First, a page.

By today the news cycles have largely moved on from the Pope in Ireland, even though he has not left yet. And the news has surely moved on from the Grand Jury’s report here in Pennsylvania. But, as Dr. Kathleen Sprows Cummings wrote last week in the Times, “there are times when the sin is so pervasive and corrosive that it is irresponsible to talk about anything else, and this is one of those times.” (NY Times, Aug 17 2018). I’m afraid she is correct. And this is true even if you are only an Episcopalian, but you still believe that there is one, holy, catholic, and apostolic church.
There is significant irony that for weeks we have been reading from the sixth chapter of John’s Gospel, the famous bread discourse, which sounds to my ears like an extended riff on the power of the eucharist, the Mass, the living Body and Blood of Christ with which he feeds his church. The irony stems from the reminder that it is primarily for this ministry - the sacramental ministry of the Body and Blood of Jesus - that the church has ordained priests at all. For it is in the sacramental life of the church that holiness most nearly abides. And we priests have been meant to be ministers of holiness to, in, and for the church. But having gotten to the end of Jesus’ almost tedious reiteration that he is the Bread of Life, Jesus realizes that “many of his disciples were complaining about it.” And so they vote with their feet and they leave him.
The Twelve remained with Jesus, including Peter, the Rock on whom the church is founded. This Twelve must have looked demoralized, realizing that the flock Jesus was gathering had so quickly and decisively dispersed. They must have been downcast, and Jesus could see it on their faces. And Jesus asks them a question that translates well to our own moment in time. He asks, “Do you also wish to go away?”
Do you also wish to go away? I had to ask myself this question when I began to process the enormity of the pattern of clergy abuse in the church. For I have known of this reality in North America, and South America, in Ireland, and across Europe, and in Australia, too. From continent to continent, Christ’s Church has allowed her children to be brutalized by her priests, and has protected the priests rather than the children.
Jesus had some very specific teaching on this matter which is entirely absent of the mercy for which I love him, and on which I depend; an absence which makes this present moment all the more dire. His teaching involved a millstone, and I will leave it at that.
Do you also wish to go away? Peter’s answer is telling. “Lord, to whom can we go? You have the words of eternal life. We have come to believe and know that you are the Holy One of God.” We have come to believe and know that you, Lord Jesus, are the Holy One of God. To whom else could we go?
It would be delusional to pretend that the church we inhabit is not a church in ruins, even if many of her buildings still stand, as ours does. As I try to figure out how to respond to the awful and inescapable truth of the sickening cruelty that has permeated the church and that her priests have perpetrated and protected, I am grateful to have stood more than once in the ruins of Kilcorban Abbey. I thank God that an altar still stands there, on which Christ can make his offering of himself for the sake of the world known whenever he chooses to. And all that will be needed is bread and wine and the Gospel, and two or three to gather there.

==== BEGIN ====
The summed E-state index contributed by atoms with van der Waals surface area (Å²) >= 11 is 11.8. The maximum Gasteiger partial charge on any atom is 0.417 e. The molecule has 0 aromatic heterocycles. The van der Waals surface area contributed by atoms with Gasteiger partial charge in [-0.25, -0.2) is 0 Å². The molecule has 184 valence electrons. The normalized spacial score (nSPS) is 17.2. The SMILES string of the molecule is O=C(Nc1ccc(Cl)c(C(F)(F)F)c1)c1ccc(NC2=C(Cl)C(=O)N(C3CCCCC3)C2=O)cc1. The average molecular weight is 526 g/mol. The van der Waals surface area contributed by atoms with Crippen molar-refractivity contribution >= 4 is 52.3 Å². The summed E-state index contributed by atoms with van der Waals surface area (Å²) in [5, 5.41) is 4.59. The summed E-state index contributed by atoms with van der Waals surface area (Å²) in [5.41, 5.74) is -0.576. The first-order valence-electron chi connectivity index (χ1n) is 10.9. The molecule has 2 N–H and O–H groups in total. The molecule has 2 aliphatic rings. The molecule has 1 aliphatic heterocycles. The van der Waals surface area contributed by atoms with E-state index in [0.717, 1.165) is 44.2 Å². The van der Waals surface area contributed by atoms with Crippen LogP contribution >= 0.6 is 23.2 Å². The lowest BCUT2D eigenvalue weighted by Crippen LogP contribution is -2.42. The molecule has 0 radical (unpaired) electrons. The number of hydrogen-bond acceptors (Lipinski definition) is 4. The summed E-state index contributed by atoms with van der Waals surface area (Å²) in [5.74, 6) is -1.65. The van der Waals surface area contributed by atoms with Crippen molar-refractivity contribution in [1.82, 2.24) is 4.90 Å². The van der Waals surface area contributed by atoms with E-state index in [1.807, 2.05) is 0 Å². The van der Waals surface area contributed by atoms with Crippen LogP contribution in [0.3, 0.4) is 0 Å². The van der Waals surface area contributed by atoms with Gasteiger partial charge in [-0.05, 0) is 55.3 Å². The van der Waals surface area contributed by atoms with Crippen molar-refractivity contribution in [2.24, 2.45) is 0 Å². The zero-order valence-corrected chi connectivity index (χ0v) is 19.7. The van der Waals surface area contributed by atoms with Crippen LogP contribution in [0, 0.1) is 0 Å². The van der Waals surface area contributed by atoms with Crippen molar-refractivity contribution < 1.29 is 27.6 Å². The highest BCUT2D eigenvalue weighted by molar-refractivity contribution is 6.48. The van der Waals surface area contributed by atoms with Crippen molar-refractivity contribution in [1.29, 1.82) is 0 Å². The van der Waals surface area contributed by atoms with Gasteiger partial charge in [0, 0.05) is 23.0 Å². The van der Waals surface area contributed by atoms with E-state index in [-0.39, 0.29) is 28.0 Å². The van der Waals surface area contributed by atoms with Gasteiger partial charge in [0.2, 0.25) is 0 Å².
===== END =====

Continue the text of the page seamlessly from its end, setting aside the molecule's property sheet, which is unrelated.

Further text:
It is good to realize that the church you are in is a church in ruins, but that God still has not abandoned it, and has even made provision for its future, beneath a roofless sky, since an altar stands there ready for the incarnate God to make his love known to any who will gather there with bread and wine and the Gospel.
The first paragraph of the recent report here in Pennsylvania begins this way, “We, the members of the grand jury, need you to hear this.” The paragraph concludes saying, “Now we know the truth.” Painful as it is to receive, this truth is a gift, since there can be no healing, no reconciliation, and certainly no reform without the truth. It is not yet clear how the church should humble herself in light of this truth, nor how the church should reform herself in light of this truth. But it ought to be clear that humility and reform are required. Urgently required. Long overdue.
The very nature of the Gospel of Jesus is to bring sweet music to ears that are in desperate need of good news. It ought to bring us to tears to realize how perverted this Gospel has become at the hands of men to whom it was entrusted. No, it ought to bring us to our knees.
In the Lady Chapel at Kilcorban Abbey there is a grey stone plaque that reports “This ancient chapel of Kilcorban was restored in the year 1920 by Anthony Francis, 11th Earl of Westmeath and Baron Delvin.” The inscription is almost laughable, since clearly the chapel was not returned to use. Its roof was not replaced, It’s walls may have been stabilized, but they were not repaired. No glass was placed into the open window arches. I strongly suspect, however, that it was the altar that was repaired at that time. No friar was called, and who knows whether or not Mass has been said there since then. But the altar stands ready for the Bread of heaven to bring salvation to the world, and to the church whose ruins surround it.
Do you also wish to go away?
Lord, to whom can we go? You have the words of eternal life. We have come to believe and know that you are the Holy One of God. Pray Lord, forgive us, have mercy on us. And heal those children who have suffered at the hands of your priests. For the righteous cry, and the Lord hears them; and delivers them from all their troubles.
Preached by Fr. Sean Mullen
26 August 2018
Saint Mark’s Church, Philadelphia